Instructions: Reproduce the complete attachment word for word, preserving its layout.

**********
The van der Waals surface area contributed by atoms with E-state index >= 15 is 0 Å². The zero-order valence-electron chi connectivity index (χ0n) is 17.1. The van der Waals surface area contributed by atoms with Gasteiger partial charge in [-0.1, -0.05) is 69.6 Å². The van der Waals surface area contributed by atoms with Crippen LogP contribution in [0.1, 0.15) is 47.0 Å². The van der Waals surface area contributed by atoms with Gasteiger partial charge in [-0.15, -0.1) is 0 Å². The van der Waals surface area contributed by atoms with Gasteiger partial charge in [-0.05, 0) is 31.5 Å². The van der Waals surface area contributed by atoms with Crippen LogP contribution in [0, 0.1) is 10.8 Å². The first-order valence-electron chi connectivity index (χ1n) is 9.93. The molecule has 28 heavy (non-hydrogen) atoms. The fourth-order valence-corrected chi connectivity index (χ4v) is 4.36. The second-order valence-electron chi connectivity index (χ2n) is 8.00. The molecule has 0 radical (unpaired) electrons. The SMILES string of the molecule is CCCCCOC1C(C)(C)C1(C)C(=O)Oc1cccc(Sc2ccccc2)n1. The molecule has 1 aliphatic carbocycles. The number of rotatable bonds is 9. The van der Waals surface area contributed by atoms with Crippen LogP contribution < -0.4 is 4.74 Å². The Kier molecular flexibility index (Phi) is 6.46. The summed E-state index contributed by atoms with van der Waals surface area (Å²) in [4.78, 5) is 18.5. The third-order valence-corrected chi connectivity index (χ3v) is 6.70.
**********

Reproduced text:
The van der Waals surface area contributed by atoms with E-state index >= 15 is 0 Å². The zero-order valence-electron chi connectivity index (χ0n) is 17.1. The van der Waals surface area contributed by atoms with Gasteiger partial charge in [-0.1, -0.05) is 69.6 Å². The van der Waals surface area contributed by atoms with Crippen LogP contribution in [0.1, 0.15) is 47.0 Å². The van der Waals surface area contributed by atoms with Gasteiger partial charge in [-0.15, -0.1) is 0 Å². The van der Waals surface area contributed by atoms with Gasteiger partial charge in [-0.05, 0) is 31.5 Å². The van der Waals surface area contributed by atoms with Crippen LogP contribution in [0, 0.1) is 10.8 Å². The first-order valence-electron chi connectivity index (χ1n) is 9.93. The molecule has 28 heavy (non-hydrogen) atoms. The fourth-order valence-corrected chi connectivity index (χ4v) is 4.36. The second-order valence-electron chi connectivity index (χ2n) is 8.00. The molecule has 0 radical (unpaired) electrons. The SMILES string of the molecule is CCCCCOC1C(C)(C)C1(C)C(=O)Oc1cccc(Sc2ccccc2)n1. The molecule has 1 aliphatic carbocycles. The number of rotatable bonds is 9. The van der Waals surface area contributed by atoms with Crippen LogP contribution < -0.4 is 4.74 Å². The Kier molecular flexibility index (Phi) is 6.46. The summed E-state index contributed by atoms with van der Waals surface area (Å²) in [4.78, 5) is 18.5. The third-order valence-corrected chi connectivity index (χ3v) is 6.70.